“His photography books as a whole tell a story. But also, each individual picture tells a very personal and dramatic story on its own. There was an almost obsessive intensity and closeness with his subjects. The observer can see what van der Elsken was thinking when he took the photo. He wasn’t just making portraits. It’s as though he was partaking in the lives of the people he was photographing. He was also an amazing printer. In the darkroom, he played with light and dark in a brilliant way. The light tells you what to look at. All these qualities really made me start to get excited about his work.”
De Bont says finding van der Elsken’s original photographs was not easy, as his work was not popular yet. “Of course, his work is much more well-known and appreciated now, and has been shown in many galleries and museums,” says de Bont. “Unfortunately, this happens a lot. When artists die, suddenly their work is rediscovered and seen for what it really is. And now, you don’t have a great collection if it doesn’t include his photos.”
From Amsterdam to LA and back again
Jan de Bont and his wife Trish have donated 14 photos from their van der Elsken collection to KBFUS, for the Rijksmuseum in Amsterdam. They have kept a few of them for now, but ultimately will gift them to the museum as well.
De Bont says he is inspired by the Rijksmuseum for several reasons. “First of all, I had a great time living in Amsterdam. I love the museum. I lived right behind it and used to go to its library to study. I visited so often that I used to slip in the back door because the people who worked there got to know me well. I learned so much there. It gave me an incredible education. The way the Dutch masters played with light in their paintings was incredible. I really try to bring that into my own work in film.”
De Bont says he still visits the museum every time he is in Amsterdam. “I love the building and I love the art. My wife Trish and I have been supporting the photo department for some time. It’s just a natural thing to do. I feel that if any institution deserves to have van der Elsken’s works, it is the Rijksmuseum. Everyone there is so dedicated and enthusiastic about the art.”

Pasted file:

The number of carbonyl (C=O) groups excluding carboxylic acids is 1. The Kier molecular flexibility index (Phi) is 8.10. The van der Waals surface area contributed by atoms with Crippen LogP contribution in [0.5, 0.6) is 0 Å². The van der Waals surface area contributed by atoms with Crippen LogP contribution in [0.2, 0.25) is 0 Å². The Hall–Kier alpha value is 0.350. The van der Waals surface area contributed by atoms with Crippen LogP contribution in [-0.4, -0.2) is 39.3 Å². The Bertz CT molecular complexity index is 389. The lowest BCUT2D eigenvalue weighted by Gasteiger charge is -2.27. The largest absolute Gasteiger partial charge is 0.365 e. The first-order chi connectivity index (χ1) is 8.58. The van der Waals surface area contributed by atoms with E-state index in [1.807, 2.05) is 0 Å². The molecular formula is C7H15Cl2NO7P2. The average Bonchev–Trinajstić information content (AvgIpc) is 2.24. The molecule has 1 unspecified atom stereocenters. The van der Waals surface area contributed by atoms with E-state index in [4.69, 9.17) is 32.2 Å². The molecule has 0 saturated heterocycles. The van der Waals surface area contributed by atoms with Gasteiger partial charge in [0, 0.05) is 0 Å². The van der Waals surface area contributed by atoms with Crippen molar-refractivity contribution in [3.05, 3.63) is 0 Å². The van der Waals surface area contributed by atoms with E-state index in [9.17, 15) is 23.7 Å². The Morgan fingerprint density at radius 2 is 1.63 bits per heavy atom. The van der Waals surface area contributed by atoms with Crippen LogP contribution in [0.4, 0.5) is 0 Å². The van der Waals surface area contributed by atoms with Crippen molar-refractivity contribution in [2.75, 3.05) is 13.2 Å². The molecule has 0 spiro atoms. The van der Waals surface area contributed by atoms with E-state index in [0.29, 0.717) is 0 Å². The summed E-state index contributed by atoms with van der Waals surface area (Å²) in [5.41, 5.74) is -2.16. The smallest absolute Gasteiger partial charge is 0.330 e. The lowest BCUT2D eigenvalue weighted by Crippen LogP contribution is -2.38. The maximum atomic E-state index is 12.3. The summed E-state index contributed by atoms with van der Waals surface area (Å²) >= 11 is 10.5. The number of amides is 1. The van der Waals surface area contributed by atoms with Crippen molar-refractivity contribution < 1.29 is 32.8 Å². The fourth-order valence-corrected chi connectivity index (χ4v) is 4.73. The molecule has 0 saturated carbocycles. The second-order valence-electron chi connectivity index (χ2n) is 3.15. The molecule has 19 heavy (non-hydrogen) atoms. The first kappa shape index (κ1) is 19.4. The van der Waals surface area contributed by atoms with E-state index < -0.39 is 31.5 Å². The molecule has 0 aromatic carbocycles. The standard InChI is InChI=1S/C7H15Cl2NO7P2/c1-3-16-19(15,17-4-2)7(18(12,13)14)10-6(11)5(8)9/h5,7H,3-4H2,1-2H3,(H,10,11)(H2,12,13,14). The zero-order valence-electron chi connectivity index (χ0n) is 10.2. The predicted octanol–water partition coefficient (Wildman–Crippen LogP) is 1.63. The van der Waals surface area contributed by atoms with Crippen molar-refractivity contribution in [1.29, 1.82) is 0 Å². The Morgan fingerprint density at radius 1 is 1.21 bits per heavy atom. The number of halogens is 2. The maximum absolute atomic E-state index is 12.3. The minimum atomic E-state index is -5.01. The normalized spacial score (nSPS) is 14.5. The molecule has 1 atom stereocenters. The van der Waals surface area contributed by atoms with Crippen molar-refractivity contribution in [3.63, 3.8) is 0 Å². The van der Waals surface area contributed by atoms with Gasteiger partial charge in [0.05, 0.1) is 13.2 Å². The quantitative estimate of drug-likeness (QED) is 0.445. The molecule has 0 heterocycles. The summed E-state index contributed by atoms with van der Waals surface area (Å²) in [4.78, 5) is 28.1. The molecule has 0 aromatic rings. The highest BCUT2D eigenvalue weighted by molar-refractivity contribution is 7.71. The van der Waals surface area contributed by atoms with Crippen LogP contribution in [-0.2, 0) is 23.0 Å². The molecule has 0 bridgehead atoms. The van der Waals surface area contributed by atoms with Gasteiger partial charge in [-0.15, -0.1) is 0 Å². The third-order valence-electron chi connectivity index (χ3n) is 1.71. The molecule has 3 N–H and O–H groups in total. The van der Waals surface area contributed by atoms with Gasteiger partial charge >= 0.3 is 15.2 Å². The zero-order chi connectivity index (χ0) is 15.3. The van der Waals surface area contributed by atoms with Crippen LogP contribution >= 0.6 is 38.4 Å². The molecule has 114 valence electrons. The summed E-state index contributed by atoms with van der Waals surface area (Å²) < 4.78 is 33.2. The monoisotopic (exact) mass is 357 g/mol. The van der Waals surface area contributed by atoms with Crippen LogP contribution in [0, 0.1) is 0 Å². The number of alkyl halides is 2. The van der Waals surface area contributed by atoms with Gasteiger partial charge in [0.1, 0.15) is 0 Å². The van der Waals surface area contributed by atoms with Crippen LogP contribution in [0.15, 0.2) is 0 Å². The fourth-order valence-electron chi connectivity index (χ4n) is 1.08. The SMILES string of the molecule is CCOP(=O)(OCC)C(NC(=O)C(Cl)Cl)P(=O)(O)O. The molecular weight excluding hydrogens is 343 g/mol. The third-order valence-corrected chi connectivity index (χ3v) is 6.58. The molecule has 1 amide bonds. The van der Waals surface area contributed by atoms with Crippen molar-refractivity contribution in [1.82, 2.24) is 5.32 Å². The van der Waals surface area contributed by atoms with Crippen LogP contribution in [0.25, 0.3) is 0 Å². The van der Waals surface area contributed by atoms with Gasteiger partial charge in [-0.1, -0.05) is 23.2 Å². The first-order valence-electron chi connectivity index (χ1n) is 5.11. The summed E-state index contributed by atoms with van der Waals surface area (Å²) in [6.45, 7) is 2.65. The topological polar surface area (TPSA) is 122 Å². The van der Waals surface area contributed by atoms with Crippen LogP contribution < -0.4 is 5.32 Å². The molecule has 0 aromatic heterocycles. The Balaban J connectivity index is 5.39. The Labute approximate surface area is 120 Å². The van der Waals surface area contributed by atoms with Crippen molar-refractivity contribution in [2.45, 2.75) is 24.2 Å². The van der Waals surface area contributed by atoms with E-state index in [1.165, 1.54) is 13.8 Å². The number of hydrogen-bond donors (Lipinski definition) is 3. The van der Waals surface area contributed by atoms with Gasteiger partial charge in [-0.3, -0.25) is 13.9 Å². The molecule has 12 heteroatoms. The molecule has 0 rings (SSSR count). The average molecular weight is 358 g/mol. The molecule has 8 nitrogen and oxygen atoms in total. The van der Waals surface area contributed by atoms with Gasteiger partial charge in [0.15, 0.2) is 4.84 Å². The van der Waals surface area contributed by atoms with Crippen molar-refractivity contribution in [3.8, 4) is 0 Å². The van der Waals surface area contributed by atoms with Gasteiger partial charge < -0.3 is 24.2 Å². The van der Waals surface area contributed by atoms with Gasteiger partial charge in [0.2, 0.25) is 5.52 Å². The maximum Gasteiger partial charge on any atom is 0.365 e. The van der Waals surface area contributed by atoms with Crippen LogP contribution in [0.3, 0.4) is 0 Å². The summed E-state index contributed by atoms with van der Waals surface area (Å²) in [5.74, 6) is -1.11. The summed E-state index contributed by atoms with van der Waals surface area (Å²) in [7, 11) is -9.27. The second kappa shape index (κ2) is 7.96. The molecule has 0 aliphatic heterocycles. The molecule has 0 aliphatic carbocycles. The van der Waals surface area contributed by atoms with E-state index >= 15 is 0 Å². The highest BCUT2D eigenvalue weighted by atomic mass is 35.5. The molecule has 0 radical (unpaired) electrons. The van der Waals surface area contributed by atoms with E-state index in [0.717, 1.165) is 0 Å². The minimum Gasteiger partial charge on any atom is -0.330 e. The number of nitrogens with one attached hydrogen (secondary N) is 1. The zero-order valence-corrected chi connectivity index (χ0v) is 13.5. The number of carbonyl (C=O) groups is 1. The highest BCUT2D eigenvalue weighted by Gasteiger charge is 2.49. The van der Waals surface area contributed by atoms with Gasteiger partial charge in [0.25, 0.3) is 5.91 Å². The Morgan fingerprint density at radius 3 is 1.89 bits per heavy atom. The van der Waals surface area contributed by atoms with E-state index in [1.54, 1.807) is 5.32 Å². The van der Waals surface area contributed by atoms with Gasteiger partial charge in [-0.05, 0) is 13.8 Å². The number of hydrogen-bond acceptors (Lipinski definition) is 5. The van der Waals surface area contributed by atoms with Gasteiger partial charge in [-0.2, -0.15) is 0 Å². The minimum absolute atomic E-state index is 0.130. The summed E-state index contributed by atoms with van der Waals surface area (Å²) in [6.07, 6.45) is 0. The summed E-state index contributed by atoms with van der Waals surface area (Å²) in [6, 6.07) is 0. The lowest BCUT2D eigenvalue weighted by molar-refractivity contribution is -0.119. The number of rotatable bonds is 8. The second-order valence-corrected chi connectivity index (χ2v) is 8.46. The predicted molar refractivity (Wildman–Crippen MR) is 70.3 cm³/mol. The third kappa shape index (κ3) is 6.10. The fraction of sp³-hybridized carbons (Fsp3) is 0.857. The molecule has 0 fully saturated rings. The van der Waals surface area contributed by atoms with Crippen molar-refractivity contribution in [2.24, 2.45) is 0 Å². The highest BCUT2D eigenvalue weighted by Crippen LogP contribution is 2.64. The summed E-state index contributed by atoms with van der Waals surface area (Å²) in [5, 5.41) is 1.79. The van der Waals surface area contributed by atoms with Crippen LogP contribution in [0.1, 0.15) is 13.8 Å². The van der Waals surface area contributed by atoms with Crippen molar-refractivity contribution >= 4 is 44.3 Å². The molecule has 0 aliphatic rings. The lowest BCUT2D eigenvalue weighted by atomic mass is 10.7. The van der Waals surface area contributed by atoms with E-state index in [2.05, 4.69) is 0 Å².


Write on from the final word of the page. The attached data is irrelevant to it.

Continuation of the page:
De Bont says that showing the van der Elsken collection in the Rijksmuseum ensures that it will be appreciated by people from all over the world.
“His original works need to be seen by more people,” says de Bont. “He printed them in different sizes. The small ones are as intense as the larger ones. And they look as modern today as when he first created them. Being able to share his work with others is very satisfying. Giving back is a great thing. It is definitely something that we will continue to do. And it’s something that I always try to encourage other collectors to do.”
Choosing the best way to donate
A couple of years ago, KBFUS launched KBFUS ART to help U.S. donors navigate the cultural, legal and tax complexities involved in donating art overseas.
“KBFUS has been very, very helpful. Giving overseas can be complex, especially with tax issues. In the United States, the government wants to know how you spend your money, why you are giving it away and to whom. And with gifts of artworks, things get even more complicated. But going through KBFUS removes those concerns. They take care of all the issues immediately in a very clear, efficient and transparent manner,” says de Bont.
Discussing tax matters, de Bont says: “Museum budgets for new acquisitions are low. There’s not a lot of money out there. It’s insane that most European countries don’t make it more attractive for collectors to give artworks to museums.”
To mark the donation by film director Jan de Bont and his wife Trish Reeves de Bont, the Rijksmuseum is planning an exhibition of 26 original prints by photographer Ed van der Elsken. ‘Ed van der Elsken through the Eyes of Jan de Bont’ will include a selection of photographs from de Bont’s collection, alongside previously unseen photographs by van der Elsken from the Rijksmuseum collection.
‘Ed van der Elsken through the Eyes of Jan de Bont’ at the Rijksmuseum, from March 8 to June 3, 2018.